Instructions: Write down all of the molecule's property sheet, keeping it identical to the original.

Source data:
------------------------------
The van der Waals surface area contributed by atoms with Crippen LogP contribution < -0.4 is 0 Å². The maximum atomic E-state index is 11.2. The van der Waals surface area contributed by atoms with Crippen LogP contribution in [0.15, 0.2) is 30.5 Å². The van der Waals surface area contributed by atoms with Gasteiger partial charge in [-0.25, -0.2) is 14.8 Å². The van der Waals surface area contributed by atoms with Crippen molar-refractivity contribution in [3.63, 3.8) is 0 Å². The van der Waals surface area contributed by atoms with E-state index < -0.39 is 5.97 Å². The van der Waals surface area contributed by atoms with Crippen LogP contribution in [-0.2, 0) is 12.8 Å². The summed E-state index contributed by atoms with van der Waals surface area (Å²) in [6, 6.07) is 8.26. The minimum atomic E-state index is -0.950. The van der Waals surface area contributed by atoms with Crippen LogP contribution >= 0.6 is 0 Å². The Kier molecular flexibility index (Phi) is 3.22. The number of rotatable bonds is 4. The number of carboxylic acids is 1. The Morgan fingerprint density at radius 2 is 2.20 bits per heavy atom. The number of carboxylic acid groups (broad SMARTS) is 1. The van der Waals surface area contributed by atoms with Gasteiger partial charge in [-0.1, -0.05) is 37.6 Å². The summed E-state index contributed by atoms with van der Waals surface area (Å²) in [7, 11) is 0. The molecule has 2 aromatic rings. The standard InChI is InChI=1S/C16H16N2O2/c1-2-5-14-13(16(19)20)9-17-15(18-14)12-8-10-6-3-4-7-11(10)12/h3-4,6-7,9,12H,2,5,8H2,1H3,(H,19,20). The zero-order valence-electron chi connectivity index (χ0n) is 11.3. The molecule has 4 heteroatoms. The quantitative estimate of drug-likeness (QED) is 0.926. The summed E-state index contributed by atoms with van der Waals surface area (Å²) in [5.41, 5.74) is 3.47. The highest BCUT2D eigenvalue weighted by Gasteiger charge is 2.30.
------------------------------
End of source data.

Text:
The van der Waals surface area contributed by atoms with Crippen LogP contribution < -0.4 is 0 Å². The maximum atomic E-state index is 11.2. The van der Waals surface area contributed by atoms with Crippen LogP contribution in [0.15, 0.2) is 30.5 Å². The van der Waals surface area contributed by atoms with Gasteiger partial charge in [-0.25, -0.2) is 14.8 Å². The van der Waals surface area contributed by atoms with Crippen molar-refractivity contribution in [3.63, 3.8) is 0 Å². The van der Waals surface area contributed by atoms with E-state index < -0.39 is 5.97 Å². The van der Waals surface area contributed by atoms with Crippen LogP contribution in [-0.2, 0) is 12.8 Å². The summed E-state index contributed by atoms with van der Waals surface area (Å²) in [6, 6.07) is 8.26. The minimum atomic E-state index is -0.950. The van der Waals surface area contributed by atoms with Crippen LogP contribution >= 0.6 is 0 Å². The Kier molecular flexibility index (Phi) is 3.22. The number of rotatable bonds is 4. The number of carboxylic acids is 1. The Morgan fingerprint density at radius 2 is 2.20 bits per heavy atom. The number of carboxylic acid groups (broad SMARTS) is 1. The van der Waals surface area contributed by atoms with Gasteiger partial charge in [-0.1, -0.05) is 37.6 Å². The summed E-state index contributed by atoms with van der Waals surface area (Å²) in [7, 11) is 0. The molecule has 2 aromatic rings. The standard InChI is InChI=1S/C16H16N2O2/c1-2-5-14-13(16(19)20)9-17-15(18-14)12-8-10-6-3-4-7-11(10)12/h3-4,6-7,9,12H,2,5,8H2,1H3,(H,19,20). The zero-order valence-electron chi connectivity index (χ0n) is 11.3. The molecule has 4 heteroatoms. The quantitative estimate of drug-likeness (QED) is 0.926. The summed E-state index contributed by atoms with van der Waals surface area (Å²) in [5.41, 5.74) is 3.47. The highest BCUT2D eigenvalue weighted by Gasteiger charge is 2.30.